A 1.3 g. portion of impure 5-methyl-1-(3-trifluoromethylphenyl)-2,4-heptanedione was reacted with 50 ml. of N,N-dimethylformamide dimethyl acetal, and then with 2 g. of methylamine hydrochloride as described in Example 12. The impure product was purified as described in Example 12, except that the final product was subjected to an additional step of trituration under hexane to obtain 0.08 g. of the desired product, m.p. 109°-111°, showing the following nmr peaks in CDCl3 : δ7.3-8.1 (m, 6H, aromatic); 3.9-4.2 (m, 1H, COCH); 3.8 (s, 3H, N--CH3); 1.2-2.0 (m, 2H, CH2 CH3); 1.1-1.2 (d, 3H, CHCH3); 0.8-1.1 (t, 3H, CH2 CH3).
A 3.9 g. portion of impure 6-methyl-1-(3-trifluoromethylphenyl)-2,4-heptanedione was reacted with 50 ml. of N,N-dimethylformamide dimethyl acetal, and then with 5 g. of methylamine hydrochloride as described in the examples above. The product was purified as described in Example 13 to obtain 0.22 g. of the desired product, m.p. 110°-112°. Nmr analysis is DMSOd6 showed peaks at δ7.6-8.3 (m, 6H, atomatic); 3.8 (s, 3H, N--CH3); 2.9-3.1 (d, 2H, COCH2); 1.8-2.4 (m, 1H, CH2 CH); 0.8-1.0 (d, 6H, CH(CH3)2).
The product of Preparation 3 above, 3.6 g. of impure 6,6-dimethyl-1-dimethylamino-2-(3-trifluoromethylphenyl)-1-heptene-3,5-dione, was dissolved in 17 ml. of N,N-dimethylformamide dimethyl acetal and stirred under reflux at about 100° overnight using a sub-surface nitrogen bubbler. The mixture was then evaporated under vacuum to obtain 3.5 g. of a dark oil, which was dissolved in 120 ml. of tetrahydrofuran and reacted with 15 ml. of 40% aqueous methylamine at ambient temperature for 1 hour. The mixture was then evaporated under vacuum, and the resulting oil was chromatographed on a 300 g. silica gel column with 2:3 ethyl acetate:dichloromethane as the eluting solvent. The product-containing fractions was combined and evaporated under vacuum, and the residue was triturated under hexane to obtain 0.6 g. of the desired product, m.p. 86°-88°, showing the following peaks on nmr analysis in DMSOd6 : δ7.6-8.2 (m, 6H, aromatic); 3.8 (s, 3H, N--CH3); 1.2 (s, 9H, C(CH3)3).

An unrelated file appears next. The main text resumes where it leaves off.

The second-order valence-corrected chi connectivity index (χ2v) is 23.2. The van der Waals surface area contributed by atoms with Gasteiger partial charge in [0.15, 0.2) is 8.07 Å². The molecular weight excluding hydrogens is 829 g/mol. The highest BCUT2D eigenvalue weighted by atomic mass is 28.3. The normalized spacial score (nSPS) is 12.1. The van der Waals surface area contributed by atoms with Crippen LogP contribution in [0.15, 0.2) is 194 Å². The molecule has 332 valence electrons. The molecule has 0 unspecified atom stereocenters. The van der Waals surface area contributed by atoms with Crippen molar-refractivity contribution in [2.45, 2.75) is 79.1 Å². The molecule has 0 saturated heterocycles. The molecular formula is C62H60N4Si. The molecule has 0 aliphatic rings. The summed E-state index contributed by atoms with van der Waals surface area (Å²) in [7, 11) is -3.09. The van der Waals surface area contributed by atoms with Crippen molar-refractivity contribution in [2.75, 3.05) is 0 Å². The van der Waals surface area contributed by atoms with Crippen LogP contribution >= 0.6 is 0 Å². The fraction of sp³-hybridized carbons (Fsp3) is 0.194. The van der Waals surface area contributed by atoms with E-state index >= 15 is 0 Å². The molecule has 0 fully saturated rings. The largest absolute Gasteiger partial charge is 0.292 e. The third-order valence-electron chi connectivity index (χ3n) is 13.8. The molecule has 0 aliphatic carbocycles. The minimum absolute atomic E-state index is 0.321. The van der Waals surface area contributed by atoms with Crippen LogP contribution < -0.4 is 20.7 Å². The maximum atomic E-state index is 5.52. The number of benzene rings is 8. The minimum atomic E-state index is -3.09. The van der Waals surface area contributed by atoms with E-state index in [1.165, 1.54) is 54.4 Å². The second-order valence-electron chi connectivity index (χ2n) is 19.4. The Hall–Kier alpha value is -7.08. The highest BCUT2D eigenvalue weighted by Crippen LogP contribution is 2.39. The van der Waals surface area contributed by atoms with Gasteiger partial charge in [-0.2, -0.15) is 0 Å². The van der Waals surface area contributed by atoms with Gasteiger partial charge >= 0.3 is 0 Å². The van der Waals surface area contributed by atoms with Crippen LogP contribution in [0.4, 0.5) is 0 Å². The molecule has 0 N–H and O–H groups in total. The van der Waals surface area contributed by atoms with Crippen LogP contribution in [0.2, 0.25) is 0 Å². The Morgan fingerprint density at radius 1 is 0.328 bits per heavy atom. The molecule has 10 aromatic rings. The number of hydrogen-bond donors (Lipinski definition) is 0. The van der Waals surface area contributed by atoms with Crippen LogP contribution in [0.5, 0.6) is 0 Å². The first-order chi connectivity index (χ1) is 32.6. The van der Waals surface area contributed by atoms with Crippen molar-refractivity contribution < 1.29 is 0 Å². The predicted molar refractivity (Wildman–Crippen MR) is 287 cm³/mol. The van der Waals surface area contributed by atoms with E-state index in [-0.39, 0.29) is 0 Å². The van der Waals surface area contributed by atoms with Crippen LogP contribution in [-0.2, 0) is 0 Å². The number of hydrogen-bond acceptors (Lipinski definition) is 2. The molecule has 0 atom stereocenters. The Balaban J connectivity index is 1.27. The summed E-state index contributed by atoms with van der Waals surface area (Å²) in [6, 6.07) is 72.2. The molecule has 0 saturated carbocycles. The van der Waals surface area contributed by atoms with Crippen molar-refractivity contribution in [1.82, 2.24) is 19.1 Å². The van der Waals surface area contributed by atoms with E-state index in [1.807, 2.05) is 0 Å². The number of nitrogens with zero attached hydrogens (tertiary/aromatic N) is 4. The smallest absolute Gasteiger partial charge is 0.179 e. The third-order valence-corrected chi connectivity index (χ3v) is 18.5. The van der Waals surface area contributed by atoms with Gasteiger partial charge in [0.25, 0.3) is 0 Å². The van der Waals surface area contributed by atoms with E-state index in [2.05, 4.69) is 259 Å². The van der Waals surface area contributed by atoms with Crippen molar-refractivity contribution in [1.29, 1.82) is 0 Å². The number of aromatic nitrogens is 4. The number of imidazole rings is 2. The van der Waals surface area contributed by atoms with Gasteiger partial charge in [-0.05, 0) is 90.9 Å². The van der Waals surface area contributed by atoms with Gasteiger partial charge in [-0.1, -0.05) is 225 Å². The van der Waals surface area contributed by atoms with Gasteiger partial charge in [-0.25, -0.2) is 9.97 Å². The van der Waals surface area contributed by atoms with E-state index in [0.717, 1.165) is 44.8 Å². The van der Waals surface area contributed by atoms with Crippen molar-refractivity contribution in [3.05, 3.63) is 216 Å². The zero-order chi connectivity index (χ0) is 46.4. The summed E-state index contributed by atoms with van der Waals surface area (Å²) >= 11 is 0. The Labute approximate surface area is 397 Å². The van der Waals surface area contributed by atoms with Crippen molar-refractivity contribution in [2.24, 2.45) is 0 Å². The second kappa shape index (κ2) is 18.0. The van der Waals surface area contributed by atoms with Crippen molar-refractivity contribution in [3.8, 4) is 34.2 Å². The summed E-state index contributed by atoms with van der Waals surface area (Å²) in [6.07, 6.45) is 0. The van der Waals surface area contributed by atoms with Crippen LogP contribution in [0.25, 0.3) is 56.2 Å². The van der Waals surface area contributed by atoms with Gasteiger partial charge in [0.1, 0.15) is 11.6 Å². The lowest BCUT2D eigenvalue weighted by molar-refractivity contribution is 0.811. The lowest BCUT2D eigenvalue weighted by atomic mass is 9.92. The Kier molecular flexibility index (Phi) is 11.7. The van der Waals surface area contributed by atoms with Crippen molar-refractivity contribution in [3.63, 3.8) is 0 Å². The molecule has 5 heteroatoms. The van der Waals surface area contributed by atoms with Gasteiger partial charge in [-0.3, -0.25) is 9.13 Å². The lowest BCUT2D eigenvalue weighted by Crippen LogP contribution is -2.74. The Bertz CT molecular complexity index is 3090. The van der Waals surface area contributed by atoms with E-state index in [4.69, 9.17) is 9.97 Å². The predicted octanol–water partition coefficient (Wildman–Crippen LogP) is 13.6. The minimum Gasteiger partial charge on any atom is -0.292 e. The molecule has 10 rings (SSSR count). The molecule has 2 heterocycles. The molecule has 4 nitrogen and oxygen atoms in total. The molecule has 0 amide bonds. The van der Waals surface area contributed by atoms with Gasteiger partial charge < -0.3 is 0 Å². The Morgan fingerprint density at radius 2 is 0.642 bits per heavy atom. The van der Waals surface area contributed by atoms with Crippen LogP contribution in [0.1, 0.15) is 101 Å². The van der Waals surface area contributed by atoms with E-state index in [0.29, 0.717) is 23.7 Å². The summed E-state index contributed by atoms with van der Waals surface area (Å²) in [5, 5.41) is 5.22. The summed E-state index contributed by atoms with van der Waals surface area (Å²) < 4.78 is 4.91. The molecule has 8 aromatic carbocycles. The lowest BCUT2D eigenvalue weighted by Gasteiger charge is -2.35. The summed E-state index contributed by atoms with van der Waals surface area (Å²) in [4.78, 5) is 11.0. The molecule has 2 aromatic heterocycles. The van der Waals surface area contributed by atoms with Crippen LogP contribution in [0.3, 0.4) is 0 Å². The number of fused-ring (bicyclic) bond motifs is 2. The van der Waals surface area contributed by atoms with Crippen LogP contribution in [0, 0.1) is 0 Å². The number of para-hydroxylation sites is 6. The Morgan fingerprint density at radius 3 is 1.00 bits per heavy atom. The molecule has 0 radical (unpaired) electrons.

A 1 g. portion of impure 1-dimethylamino-6-methoxy-2-(3-trifluoromethylphenyl)-1-hexene-3,5-dione was reacted with 10 ml. of N,N-dimethylformamide dimethyl acetal, and then with 5 ml. of 40% aqueous methylamine, as described in Example 15. The product was purified as described in that example, except that 1:1 ethyl acetate:dichloromethane was used as the eluent, to obtain 0.13 g. of the desired product, m.p. 140°, dec. Nmr analysis in DMSOd6 showed peaks at δ7.6-8.5 (m, 6H, aromatic); 4.8 (s, 2H, COCH2); 3.9 (s, 3H, N--CH3); 3.4 (s, 3H, OCH3).
A 0.9 g. portion of 3-acetyl-1-ethyl-5-(3-trifluoromethylphenyl)-4(1H)-pyridinone was combined with 0.8 g. of N-chlorosuccinimide in 125 ml. of chloroform. The mixture was stirred at reflux overnight, and was then cooled, washed with 1 N sodium hydroxide solution and then with saturated sodium chloride solution, and evaporated under vacuum to obtain 0.9 g. of an orange glass. The residue was chromatographed on a 350 g. silica gel column with 1:10 ethyl acetate:chloroform as the eluting solvent. The product-containing fractions were combined and evaporated under vacuum. The residue was then triturated under hexane to obtain 0.25 g. of the desired product, m.p. 108°-110°. Nmr analysis in DMSOd6 showed peaks at δ7.6-8.4 (m, 7H, aromatic and CHCl2); 4.0-4.4 (q, 2H, N--CH2); 1.4-1.6 (t, 3H, CH2 CH3).
A 1.1 g. portion of 3-acetyl-5-(3-chlorophenyl)-1-methyl-4(1H)-pyridinone was dissolved in 100 ml. of dichloromethane, and to it was added dropwise a solution of 1.06 g. of N-chlorosuccinimide in 50 ml. of dichloromethane. After the addition, the reaction mixture was stirred at reflux for 2 days, during which time two additional 0.5 g. portions of N-chlorosuccinimide were added. The mixture was then cooled, diluted with additional dichloromethane, and washed twice with 2 N sodium hydroxide solution. The organic portion was dried over magnesium sulfate, filtered and evaporated under vacuum. The residue was recrystallized from dichloromethane/hexane to obtain 0.4 g. of the desired product, m.p. 201°-202°. Nmr analysis in DMSOd6 showed peaks at δ8.50-8.55 (d, 1H, pyridine); 8.10-8.16 (d, 1H, pyridine); 7.3-8.8 (m, 5H, aromatic and CHCl2); 3.81 (s, 3H, N--CH3).
A 1 g. portion of 3-acetyl-5-(3-fluorophenyl)-1-methyl-4(1H)-pyridinone was reacted with 1.06 g. of N-chlorosuccinimide as described in Example 18. The product was 0.3 g. of the desired product, m.p. 183°-184°. Nmr analysis in CDCl3 showed peaks at δ7.16-8.56 (m, 7H, aromatic and CHCl2); 3.85 (s, 3H, N--CH3).